Monday, March 28, 2016

Julie's Review: The Goldfinch

Author: Donna Tartt
Series: None
Publication Date: 
Publisher: Hachette Audio
Length:32 hours 29 minutes
Obtained: purchased via Audible
Narrator: David Pittu
Genre:  Contemporary Fiction
Rating: 3.75/5
Bottom Line: Story was solid and the characters were definitely flawed but needed some heavy editing that didn't get done
Grab, Just get it at the library, or Remove from your TBR list? Library
Summary: Theo Decker, a 13-year-old New Yorker, miraculously survives an accident that kills his mother. Abandoned by his father, Theo is taken in by the family of a wealthy friend. Bewildered by his strange new home on Park Avenue, disturbed by schoolmates who don't know how to talk to him, and tormented above all by his longing for his mother, he clings to the one thing that reminds him of her: a small, mysteriously captivating painting that ultimately draws Theo into the underworld of art. As an adult, Theo moves silkily between the drawing rooms of the rich and the dusty labyrinth of an antiques store where he works. He is alienated and in love--and at the center of a narrowing, ever more dangerous circle. The Goldfinch is a mesmerizing, stay-up-all-night and tell-all-your-friends triumph, an old-fashioned story of loss and obsession, survival and self-invention, and the ruthless machinations of fate.  

Review: The Goldfinch is a long ass novel. If I had actually lugged it around with me I'm sure it would have weighed about 2 bricks. That being said, I can see why the book won the Pulitzer Prize for Literature because it's wordy and at times pretentious.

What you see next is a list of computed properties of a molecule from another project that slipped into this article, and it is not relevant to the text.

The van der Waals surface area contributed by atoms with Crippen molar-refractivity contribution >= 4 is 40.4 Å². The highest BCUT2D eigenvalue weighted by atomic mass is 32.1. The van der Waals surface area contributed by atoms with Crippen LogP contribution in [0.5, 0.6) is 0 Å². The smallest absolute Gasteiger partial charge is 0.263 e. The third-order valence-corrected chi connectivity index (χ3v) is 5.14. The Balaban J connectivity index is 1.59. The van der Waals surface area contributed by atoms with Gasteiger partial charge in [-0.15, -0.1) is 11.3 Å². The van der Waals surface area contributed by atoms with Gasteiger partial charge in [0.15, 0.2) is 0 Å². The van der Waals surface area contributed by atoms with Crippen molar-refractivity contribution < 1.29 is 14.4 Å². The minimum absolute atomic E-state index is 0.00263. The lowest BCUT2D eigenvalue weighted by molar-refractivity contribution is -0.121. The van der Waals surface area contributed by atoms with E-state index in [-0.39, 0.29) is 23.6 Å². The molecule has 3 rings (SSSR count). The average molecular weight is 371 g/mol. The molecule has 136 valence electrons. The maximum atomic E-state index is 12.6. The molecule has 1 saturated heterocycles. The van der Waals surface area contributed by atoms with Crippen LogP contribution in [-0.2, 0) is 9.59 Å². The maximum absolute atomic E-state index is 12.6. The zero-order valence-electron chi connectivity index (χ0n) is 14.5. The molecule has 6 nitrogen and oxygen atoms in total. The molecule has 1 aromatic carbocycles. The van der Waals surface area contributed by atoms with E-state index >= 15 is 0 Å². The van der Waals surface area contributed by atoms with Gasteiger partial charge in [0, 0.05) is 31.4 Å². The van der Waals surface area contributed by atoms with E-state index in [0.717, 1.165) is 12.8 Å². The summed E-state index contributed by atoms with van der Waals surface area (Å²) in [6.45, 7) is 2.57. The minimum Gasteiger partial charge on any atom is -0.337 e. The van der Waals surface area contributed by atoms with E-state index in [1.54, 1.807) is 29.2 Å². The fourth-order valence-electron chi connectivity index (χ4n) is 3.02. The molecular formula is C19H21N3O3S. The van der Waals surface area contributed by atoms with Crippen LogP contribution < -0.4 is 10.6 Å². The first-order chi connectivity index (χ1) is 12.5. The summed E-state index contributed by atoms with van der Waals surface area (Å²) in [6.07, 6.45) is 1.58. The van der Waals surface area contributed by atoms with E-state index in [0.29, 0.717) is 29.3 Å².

Theo is a complicated character  and you feel horrible for him at the beginning of the story but then you want to smack him for the rest of it until the end when it seems he might have learned something from his path in life. Life has dealt him a shitty hand but there are people who love him and want to take care of him. In a lot of ways, he's lucky that he had such good friends take him in when the authorities couldn't find his dad and his grandfather didn't want him.

His life took a turn for the worse and really so did the book, when he moved to Las Vegas with his dad and Xandra. It wasn't long before he had to fend for himself and he quickly turned to drugs. It didn't help that his only friend was Boris or as I liked to call him while listening, Boris the Borish. I couldn't stand him and while yes I think that was the point of the character, I was very unhappy to see him turn up in Theo's life back in NY.

Ms. Tartt spends so much of the novel in Las Vegas that I was worried we'd be buried out there by the mob. Thank god he ended up back in New York. It's not like it was wholly better for him but I felt that being back around Hoby was better than Boris. At least Hoby seemed to really want what was best for him.

There is so much good within this book but at times I feel it gets lost in the story and in the words. I feel like it really could have been edited more heavily in some parts as well. At some point I just wanted to know what was going to happen to the painting and that's all I cared about. I was past caring about Theo and his poor choices. I was pissed that Boris came back and I was even more ticked that Kitzy turned out to be a typical snob.

In the end, I wonder if Theo will ever really be happy and become settled. He lost more than his mom that day in the attack, he lost his sense of family and sense of worth. It was his mother's love that kept him whole, even at a young age.

The Goldfinch is a book that people either really love or it's one that leaves you wondering what you just spent time on. I will say that it won't be a book that I shake for a bit of time but that's because it seems to always come up in conversation with other bookish people.



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